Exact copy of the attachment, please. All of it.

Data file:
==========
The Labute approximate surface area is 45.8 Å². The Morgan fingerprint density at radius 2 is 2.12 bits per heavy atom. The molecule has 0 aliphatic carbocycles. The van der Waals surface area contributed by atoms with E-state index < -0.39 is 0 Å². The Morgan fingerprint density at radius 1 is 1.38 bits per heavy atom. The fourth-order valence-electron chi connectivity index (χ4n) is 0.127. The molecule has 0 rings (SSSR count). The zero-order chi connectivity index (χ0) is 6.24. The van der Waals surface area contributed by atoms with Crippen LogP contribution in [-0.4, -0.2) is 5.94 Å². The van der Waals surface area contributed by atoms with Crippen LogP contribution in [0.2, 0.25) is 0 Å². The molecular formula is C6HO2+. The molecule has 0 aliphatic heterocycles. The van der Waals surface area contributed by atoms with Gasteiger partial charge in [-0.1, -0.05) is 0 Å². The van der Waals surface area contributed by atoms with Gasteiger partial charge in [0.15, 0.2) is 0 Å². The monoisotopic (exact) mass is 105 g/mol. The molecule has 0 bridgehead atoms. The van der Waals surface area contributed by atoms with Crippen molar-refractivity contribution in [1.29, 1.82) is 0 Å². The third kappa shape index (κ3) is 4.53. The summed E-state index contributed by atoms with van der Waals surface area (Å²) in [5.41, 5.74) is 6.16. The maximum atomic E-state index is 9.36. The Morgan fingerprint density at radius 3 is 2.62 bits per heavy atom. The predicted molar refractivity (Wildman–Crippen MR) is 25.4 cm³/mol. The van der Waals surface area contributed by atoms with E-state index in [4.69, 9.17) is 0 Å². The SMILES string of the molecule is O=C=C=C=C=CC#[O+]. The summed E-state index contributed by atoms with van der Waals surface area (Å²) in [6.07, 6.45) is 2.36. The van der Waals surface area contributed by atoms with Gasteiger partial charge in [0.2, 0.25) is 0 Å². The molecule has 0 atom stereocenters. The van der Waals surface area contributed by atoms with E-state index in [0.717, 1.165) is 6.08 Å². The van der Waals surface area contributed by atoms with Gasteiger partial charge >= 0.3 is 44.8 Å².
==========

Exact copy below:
The Labute approximate surface area is 45.8 Å². The Morgan fingerprint density at radius 2 is 2.12 bits per heavy atom. The molecule has 0 aliphatic carbocycles. The van der Waals surface area contributed by atoms with E-state index < -0.39 is 0 Å². The Morgan fingerprint density at radius 1 is 1.38 bits per heavy atom. The fourth-order valence-electron chi connectivity index (χ4n) is 0.127. The molecule has 0 rings (SSSR count). The zero-order chi connectivity index (χ0) is 6.24. The van der Waals surface area contributed by atoms with Crippen LogP contribution in [-0.4, -0.2) is 5.94 Å². The van der Waals surface area contributed by atoms with Crippen LogP contribution in [0.2, 0.25) is 0 Å². The molecular formula is C6HO2+. The molecule has 0 aliphatic heterocycles. The van der Waals surface area contributed by atoms with Gasteiger partial charge in [-0.1, -0.05) is 0 Å². The van der Waals surface area contributed by atoms with Gasteiger partial charge in [0.15, 0.2) is 0 Å². The monoisotopic (exact) mass is 105 g/mol. The molecule has 0 bridgehead atoms. The van der Waals surface area contributed by atoms with Crippen molar-refractivity contribution in [1.29, 1.82) is 0 Å². The third kappa shape index (κ3) is 4.53. The summed E-state index contributed by atoms with van der Waals surface area (Å²) in [5.41, 5.74) is 6.16. The maximum atomic E-state index is 9.36. The Morgan fingerprint density at radius 3 is 2.62 bits per heavy atom. The predicted molar refractivity (Wildman–Crippen MR) is 25.4 cm³/mol. The van der Waals surface area contributed by atoms with E-state index in [4.69, 9.17) is 0 Å². The SMILES string of the molecule is O=C=C=C=C=CC#[O+]. The summed E-state index contributed by atoms with van der Waals surface area (Å²) in [6.07, 6.45) is 2.36. The van der Waals surface area contributed by atoms with Gasteiger partial charge in [0.2, 0.25) is 0 Å². The molecule has 0 atom stereocenters. The van der Waals surface area contributed by atoms with E-state index in [0.717, 1.165) is 6.08 Å². The van der Waals surface area contributed by atoms with Gasteiger partial charge >= 0.3 is 44.8 Å².